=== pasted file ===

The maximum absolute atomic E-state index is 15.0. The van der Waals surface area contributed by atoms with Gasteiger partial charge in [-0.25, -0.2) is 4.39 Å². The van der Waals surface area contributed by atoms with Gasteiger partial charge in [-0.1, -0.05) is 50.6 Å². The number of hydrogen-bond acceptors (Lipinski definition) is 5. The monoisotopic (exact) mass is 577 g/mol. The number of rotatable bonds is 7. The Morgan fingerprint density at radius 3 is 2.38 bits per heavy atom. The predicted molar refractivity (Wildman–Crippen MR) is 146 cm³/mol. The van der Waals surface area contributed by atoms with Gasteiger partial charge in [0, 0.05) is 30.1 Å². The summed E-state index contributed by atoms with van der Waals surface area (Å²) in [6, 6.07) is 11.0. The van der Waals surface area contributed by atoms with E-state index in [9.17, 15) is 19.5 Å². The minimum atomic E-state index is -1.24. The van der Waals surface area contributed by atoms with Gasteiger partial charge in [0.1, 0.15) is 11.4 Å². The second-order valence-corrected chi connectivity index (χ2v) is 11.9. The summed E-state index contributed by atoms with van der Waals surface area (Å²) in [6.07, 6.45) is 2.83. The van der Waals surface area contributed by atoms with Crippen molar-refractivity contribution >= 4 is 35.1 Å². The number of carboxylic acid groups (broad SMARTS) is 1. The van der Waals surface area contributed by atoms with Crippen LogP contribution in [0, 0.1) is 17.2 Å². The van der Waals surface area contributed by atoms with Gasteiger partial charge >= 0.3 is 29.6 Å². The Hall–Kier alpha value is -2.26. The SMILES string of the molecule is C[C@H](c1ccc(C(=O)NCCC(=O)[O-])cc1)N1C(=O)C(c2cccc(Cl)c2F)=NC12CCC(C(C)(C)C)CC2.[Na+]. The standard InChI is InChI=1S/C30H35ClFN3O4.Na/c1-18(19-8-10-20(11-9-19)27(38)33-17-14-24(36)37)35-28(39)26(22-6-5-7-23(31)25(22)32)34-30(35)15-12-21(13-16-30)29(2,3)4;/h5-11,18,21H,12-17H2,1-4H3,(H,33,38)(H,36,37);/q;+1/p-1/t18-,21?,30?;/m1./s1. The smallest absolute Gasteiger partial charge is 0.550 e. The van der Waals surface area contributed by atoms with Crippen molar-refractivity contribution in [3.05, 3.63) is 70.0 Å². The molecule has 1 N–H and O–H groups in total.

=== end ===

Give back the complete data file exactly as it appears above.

The maximum absolute atomic E-state index is 15.0. The van der Waals surface area contributed by atoms with Gasteiger partial charge in [-0.25, -0.2) is 4.39 Å². The van der Waals surface area contributed by atoms with Gasteiger partial charge in [-0.1, -0.05) is 50.6 Å². The number of hydrogen-bond acceptors (Lipinski definition) is 5. The monoisotopic (exact) mass is 577 g/mol. The number of rotatable bonds is 7. The Morgan fingerprint density at radius 3 is 2.38 bits per heavy atom. The predicted molar refractivity (Wildman–Crippen MR) is 146 cm³/mol. The van der Waals surface area contributed by atoms with Gasteiger partial charge in [0, 0.05) is 30.1 Å². The summed E-state index contributed by atoms with van der Waals surface area (Å²) in [6, 6.07) is 11.0. The van der Waals surface area contributed by atoms with E-state index in [9.17, 15) is 19.5 Å². The minimum atomic E-state index is -1.24. The van der Waals surface area contributed by atoms with Gasteiger partial charge in [0.1, 0.15) is 11.4 Å². The second-order valence-corrected chi connectivity index (χ2v) is 11.9. The summed E-state index contributed by atoms with van der Waals surface area (Å²) in [6.07, 6.45) is 2.83. The van der Waals surface area contributed by atoms with Crippen molar-refractivity contribution >= 4 is 35.1 Å². The number of carboxylic acid groups (broad SMARTS) is 1. The van der Waals surface area contributed by atoms with Crippen LogP contribution in [0, 0.1) is 17.2 Å². The van der Waals surface area contributed by atoms with Gasteiger partial charge >= 0.3 is 29.6 Å². The Hall–Kier alpha value is -2.26. The SMILES string of the molecule is C[C@H](c1ccc(C(=O)NCCC(=O)[O-])cc1)N1C(=O)C(c2cccc(Cl)c2F)=NC12CCC(C(C)(C)C)CC2.[Na+]. The standard InChI is InChI=1S/C30H35ClFN3O4.Na/c1-18(19-8-10-20(11-9-19)27(38)33-17-14-24(36)37)35-28(39)26(22-6-5-7-23(31)25(22)32)34-30(35)15-12-21(13-16-30)29(2,3)4;/h5-11,18,21H,12-17H2,1-4H3,(H,33,38)(H,36,37);/q;+1/p-1/t18-,21?,30?;/m1./s1. The smallest absolute Gasteiger partial charge is 0.550 e. The van der Waals surface area contributed by atoms with Crippen molar-refractivity contribution in [3.05, 3.63) is 70.0 Å². The molecule has 1 N–H and O–H groups in total.